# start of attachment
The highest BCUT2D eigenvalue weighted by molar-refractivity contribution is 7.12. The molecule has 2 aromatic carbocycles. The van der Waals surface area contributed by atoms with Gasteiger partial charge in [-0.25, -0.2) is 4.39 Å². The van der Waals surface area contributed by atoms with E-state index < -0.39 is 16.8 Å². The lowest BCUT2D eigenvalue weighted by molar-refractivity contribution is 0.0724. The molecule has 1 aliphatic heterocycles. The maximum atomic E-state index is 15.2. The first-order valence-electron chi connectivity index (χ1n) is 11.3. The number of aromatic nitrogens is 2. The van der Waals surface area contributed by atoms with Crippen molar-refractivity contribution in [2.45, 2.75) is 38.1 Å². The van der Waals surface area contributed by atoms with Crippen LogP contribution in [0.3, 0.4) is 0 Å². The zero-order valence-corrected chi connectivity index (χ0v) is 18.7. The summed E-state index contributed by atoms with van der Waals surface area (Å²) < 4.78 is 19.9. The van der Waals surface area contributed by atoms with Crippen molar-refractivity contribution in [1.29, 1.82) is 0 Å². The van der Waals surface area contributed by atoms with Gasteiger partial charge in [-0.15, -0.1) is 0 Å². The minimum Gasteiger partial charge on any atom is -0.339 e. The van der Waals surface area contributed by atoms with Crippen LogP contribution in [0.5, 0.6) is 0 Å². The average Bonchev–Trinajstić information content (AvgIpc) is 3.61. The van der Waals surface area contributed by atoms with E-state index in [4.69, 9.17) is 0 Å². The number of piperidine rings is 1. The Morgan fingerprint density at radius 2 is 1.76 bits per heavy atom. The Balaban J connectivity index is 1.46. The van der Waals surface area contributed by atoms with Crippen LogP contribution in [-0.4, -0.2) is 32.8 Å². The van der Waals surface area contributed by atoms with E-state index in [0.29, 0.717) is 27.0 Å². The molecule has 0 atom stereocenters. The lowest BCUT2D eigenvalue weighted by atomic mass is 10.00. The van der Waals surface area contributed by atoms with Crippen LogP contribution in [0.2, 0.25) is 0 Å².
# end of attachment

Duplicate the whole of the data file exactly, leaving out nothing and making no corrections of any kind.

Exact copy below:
The highest BCUT2D eigenvalue weighted by molar-refractivity contribution is 7.12. The molecule has 2 aromatic carbocycles. The van der Waals surface area contributed by atoms with Gasteiger partial charge in [-0.25, -0.2) is 4.39 Å². The van der Waals surface area contributed by atoms with E-state index < -0.39 is 16.8 Å². The lowest BCUT2D eigenvalue weighted by molar-refractivity contribution is 0.0724. The molecule has 1 aliphatic heterocycles. The maximum atomic E-state index is 15.2. The first-order valence-electron chi connectivity index (χ1n) is 11.3. The number of aromatic nitrogens is 2. The van der Waals surface area contributed by atoms with Crippen molar-refractivity contribution in [2.45, 2.75) is 38.1 Å². The van der Waals surface area contributed by atoms with Crippen LogP contribution in [0.3, 0.4) is 0 Å². The zero-order valence-corrected chi connectivity index (χ0v) is 18.7. The summed E-state index contributed by atoms with van der Waals surface area (Å²) < 4.78 is 19.9. The van der Waals surface area contributed by atoms with Crippen molar-refractivity contribution in [1.29, 1.82) is 0 Å². The van der Waals surface area contributed by atoms with Gasteiger partial charge in [-0.15, -0.1) is 0 Å². The minimum Gasteiger partial charge on any atom is -0.339 e. The van der Waals surface area contributed by atoms with Crippen LogP contribution in [0.5, 0.6) is 0 Å². The average Bonchev–Trinajstić information content (AvgIpc) is 3.61. The van der Waals surface area contributed by atoms with E-state index in [4.69, 9.17) is 0 Å². The number of piperidine rings is 1. The Morgan fingerprint density at radius 2 is 1.76 bits per heavy atom. The Balaban J connectivity index is 1.46. The van der Waals surface area contributed by atoms with Crippen LogP contribution in [-0.4, -0.2) is 32.8 Å². The van der Waals surface area contributed by atoms with E-state index in [0.29, 0.717) is 27.0 Å². The molecule has 0 atom stereocenters. The lowest BCUT2D eigenvalue weighted by atomic mass is 10.00. The van der Waals surface area contributed by atoms with Crippen LogP contribution in [0.2, 0.25) is 0 Å².